“I was motivated. On the Soldiers I was never known as ‘that guy’. When people talked about the team I played on, in my age group, it was always about Aaron Gordon. And Aaron is a good friend of mine, but at the same time, I see him as a rival. Any accolade he got, I wanted it too. Being on the same team as him pushed me to work hard because I wanted everything he had. I wanted be seen on the same level as him.”

It was that first summer with the Soldiers that Jabari met point guard Mario Dunn. An electrifying player in his own right, Dunn had just finished his first year at Salesian, and continually sung the praises of the school and the basketball program in front of Bird. Because Bird’s coach at Benicia had recently been let go, Jabari figured why not head over to Salesian and chase down a state championship with his buddy Mario. He eventually achieved just that, but not before being embroiled in an alleged recruiting violation.

In what by all accounts was a mix up in the bureaucratic paperwork of the California high school athletics governing body, it was deemed illegal that Jabri had talked to Mario about Salesian before enrolling in the school. Forced to succom to the “Pre-Enrolment Contact” rule, Bird’s Salesian team had to forgo six of their wins that they earned at the beginning of the season. Coming back from a brief suspension, Bird, Dunn and current Oregon point guard Dominic Artis were able to make it all the way to the Division IV State Championship game only to fall short at Arco Arena. The next year, with Artis gone to a Las Vegas prep school, Bird broke through and brought home the elusive State Championship trophy back to Richmond.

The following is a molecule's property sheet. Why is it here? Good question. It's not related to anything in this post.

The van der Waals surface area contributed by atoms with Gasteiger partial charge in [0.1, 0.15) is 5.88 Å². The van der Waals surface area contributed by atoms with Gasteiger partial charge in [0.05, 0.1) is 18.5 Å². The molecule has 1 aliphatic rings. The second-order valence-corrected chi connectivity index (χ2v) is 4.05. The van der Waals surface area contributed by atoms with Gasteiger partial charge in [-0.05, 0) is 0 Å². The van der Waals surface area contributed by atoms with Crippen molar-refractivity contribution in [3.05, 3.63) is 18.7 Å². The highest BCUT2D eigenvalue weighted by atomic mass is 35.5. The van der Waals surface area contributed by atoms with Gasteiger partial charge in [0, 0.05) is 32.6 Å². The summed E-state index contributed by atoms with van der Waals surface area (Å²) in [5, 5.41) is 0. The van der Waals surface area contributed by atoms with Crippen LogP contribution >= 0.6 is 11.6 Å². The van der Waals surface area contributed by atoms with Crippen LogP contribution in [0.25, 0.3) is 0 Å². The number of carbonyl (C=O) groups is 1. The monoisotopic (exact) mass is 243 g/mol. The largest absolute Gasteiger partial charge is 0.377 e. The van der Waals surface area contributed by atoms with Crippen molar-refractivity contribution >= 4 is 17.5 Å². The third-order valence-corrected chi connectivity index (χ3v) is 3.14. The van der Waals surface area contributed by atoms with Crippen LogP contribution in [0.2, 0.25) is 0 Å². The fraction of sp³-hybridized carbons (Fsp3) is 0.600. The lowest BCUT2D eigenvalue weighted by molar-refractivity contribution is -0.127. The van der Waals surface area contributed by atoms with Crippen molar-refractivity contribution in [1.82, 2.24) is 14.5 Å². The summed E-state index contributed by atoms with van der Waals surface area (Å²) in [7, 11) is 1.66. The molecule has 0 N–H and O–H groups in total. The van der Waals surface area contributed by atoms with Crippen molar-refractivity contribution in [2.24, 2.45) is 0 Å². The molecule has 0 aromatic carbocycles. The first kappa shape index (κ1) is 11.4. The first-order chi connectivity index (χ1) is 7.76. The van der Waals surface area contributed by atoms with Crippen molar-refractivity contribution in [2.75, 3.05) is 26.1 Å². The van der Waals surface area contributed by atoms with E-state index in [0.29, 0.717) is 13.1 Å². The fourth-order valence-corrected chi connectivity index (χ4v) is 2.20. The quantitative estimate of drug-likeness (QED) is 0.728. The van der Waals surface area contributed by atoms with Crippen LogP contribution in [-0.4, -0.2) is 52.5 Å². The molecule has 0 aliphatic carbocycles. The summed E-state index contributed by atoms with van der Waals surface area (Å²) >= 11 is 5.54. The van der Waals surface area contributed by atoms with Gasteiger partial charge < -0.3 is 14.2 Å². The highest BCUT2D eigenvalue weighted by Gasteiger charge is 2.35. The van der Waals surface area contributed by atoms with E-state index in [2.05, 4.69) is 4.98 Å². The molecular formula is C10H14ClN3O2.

Following his subsequent Peach Jam title over Andrew Wiggins, Bird returned home last summer with the world at his fingertips, literally. Virtually any school in the nation had their doors wide open for Jabari, should he have chosen to walk through. Ultimately, he chose to be a Cal Golden Bear, becoming just the fifth McDonald’s All-American to come to Berkeley, joining the likes of Shareef Abdur Rahim, Leon Powe and Jason Kidd.

“Cal was the first college to offer me a scholarship when I was a freshman at Benicia. Honestly, that meant a lot to me. I came into high school as an unknown player, and as soon as I started putting up numbers, Cal came calling and offered me. After that, Washington and Arizona and other schools started calling. But I was always the type of guy who knew he wanted to stay close to home.”

Aaron Gordon (on Bird's left) is already turning heads at Arizona, while Antioch's Marcus Lee is a freshman at Kentucky

Aaron Gordon (on Bird’s left) is already turning heads at Arizona, while Antioch’s Marcus Lee is a freshman at Kentucky. (photo courtesy of https://www.youtube.com/user/YayAreasFinest2006)